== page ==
The 25 Best Colleges for Pre-meds

Ryan Kelly

By: Ryan Kelly

Lists, lists, lists. People love lists. They’re tidy. They’re simple.

But unless they’re backed by actual research, they’re frivolous.

If you Google “Best Colleges for Pre-meds,” you’ll find plenty of conjecture, but until now, you would not get data. But we here at The Savvy Premed have decided to release the world’s first rankings of the Best Colleges for Pre-Meds. We’ve gathered research from dozens of sources, polled veteran admissions counselors to get their feedback, and talked to hundreds of students (and their parents) about their experiences as a pre-med at many different colleges.

So, without further ado, we present to you:



Which colleges are best for pre-meds? Well, it’s simple: let’s just look at which colleges have the highest acceptance rates into medical schools, which should be easy enough to find…

Checking Google…

Hmm. It seems colleges don’t release data on their acceptance rates into medical school, at least not in a form that’s easy to compare. Even those colleges that release results will do so with an asterisk, usually reading “qualified applicants only.” They seem to be saying that you or your child will spend four years at their school, and by the end of it, they may not still be qualified for medical school. That’s small comfort.

That’s why The Savvy Pre-med has set out to create a definitive ranking system and list of the best colleges for pre-meds. It’s a hard thing to measure, but our goal is to take all of the data we can find and start this conversation about what to look for in a pre-med college. There’s no agenda here, other than to be useful. We’re determined to provide this service for prospective pre-meds who want a leg-up or need to find their right college “fit.”

We researched:

  • 179 different colleges
  • 16 different sources of information (in addition to each college’s website)
  • 13 weighted factors

Short of calling every school on our list to confirm, we made this as comprehensive as we could.

How did you decide which pre-med colleges to include?

We started with every college that someone on the internet claimed was “good for pre-med.”  Then, we added the most prestigious US News colleges. And as we discovered schools with early assurance programs or with incredible research opportunities for undergrads, we added them to the list as well. The 179 colleges we came up with is the most comprehensive research we could do in the month we spent working on this.



Any ranking system is created from a series of assumptions. From our conversations with pre-med advisors at colleges, veteran college counselors, and pre-meds and their parents, we created a list of factors we believed should go into the Best Colleges for Pre-Meds first, and then we saw what the data spit out.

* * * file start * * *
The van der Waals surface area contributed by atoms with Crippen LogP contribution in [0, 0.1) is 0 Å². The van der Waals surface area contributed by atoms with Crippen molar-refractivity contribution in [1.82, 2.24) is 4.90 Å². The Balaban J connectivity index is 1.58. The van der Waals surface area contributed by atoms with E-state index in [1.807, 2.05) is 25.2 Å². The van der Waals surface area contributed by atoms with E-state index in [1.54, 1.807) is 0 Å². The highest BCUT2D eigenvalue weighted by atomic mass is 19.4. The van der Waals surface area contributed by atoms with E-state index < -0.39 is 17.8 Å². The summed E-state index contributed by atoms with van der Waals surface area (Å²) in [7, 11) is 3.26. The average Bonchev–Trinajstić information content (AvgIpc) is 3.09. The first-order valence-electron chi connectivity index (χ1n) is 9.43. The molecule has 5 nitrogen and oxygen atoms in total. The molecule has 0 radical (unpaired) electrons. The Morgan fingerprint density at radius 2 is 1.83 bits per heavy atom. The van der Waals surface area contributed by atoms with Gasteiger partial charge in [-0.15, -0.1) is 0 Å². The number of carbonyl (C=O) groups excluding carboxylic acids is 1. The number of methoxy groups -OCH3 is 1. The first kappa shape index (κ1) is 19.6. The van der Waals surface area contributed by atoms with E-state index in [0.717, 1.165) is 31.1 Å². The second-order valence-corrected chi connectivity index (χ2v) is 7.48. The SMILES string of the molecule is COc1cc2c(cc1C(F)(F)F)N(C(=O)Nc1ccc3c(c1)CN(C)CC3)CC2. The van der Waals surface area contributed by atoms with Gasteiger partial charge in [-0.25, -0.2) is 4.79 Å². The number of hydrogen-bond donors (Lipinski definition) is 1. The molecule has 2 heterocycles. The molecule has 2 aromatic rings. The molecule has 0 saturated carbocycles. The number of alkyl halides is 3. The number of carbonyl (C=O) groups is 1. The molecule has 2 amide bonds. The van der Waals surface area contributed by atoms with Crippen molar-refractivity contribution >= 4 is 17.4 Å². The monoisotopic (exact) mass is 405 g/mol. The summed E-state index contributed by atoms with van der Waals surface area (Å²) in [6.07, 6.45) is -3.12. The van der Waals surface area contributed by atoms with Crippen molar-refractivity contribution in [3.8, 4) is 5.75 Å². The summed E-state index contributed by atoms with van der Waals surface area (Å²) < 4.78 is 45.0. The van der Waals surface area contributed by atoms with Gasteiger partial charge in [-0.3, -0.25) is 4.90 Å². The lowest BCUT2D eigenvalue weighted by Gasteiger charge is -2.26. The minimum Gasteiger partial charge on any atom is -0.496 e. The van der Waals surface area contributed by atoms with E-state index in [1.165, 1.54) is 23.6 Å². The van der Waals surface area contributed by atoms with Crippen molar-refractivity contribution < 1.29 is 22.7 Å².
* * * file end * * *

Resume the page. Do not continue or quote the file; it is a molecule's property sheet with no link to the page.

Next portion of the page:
Some of the results were a surprise, while others weren’t. For example, we have been skeptics of the University of California system’s pre-med programs for a while, based on the feedback from the undergrads that we’ve worked there. But we didn’t know how those schools would fare when we put together our rankings. As it turns out, they were among the lowest on the list.

Our list is biased toward:

  • Smaller schools, which we believe lead to better student-faculty interaction, better letters of recommendation, more mentoring opportunities, more research opportunities, etc.
  • Urban schools, since they typically have more clinical opportunities
  • Schools with great pre-med advising - as an advising company, we believe in the value of great advising
  • US colleges, since we couldn’t find equivalent data on Canadian schools or international schools

On balance, we think these biases are supported by the evidence (of what med schools value, of what our students tell us, and what counselors swear by), but these criteria are not universal. For example, some students would feel stifled at a smaller college. Some students are such self-starters that they will be fine at a larger school (see the small fish in a big pond questions, here).

Understanding how we put together this ranking list will help you make the choice about which college on your list is right for you.


We deliberately left finances out of our rankings. We did that because:

  1. Like flying on an airplane, no two students at a college pay exactly the same price. Some colleges are great for students with financial need; others are great for students who want merit-based scholarships. We figure that you, dear reader, can evaluate whether each college on this list is “worth” the price of attendance for you.
  2. The job market for doctors remains strong. While it’s hard to determine a level of debt that makes sense, at least doctors (even in primary care) will generally make it up.

Of course, be careful about getting yourself into too much undergraduate debt if you want to be pre-med. At the time of this writing, the average medical school tuition is $41,200 for in-state and $52,900 for out-of-state. Multiply that by four years, add in some living expenses and fees, and the total cost of attendance for medical school balloons to well over $250,000 for four years.

Did your college make the list? Do you think it should or shouldn’t have? Let us know in the comments below, and we’ll personally respond with our feedback!

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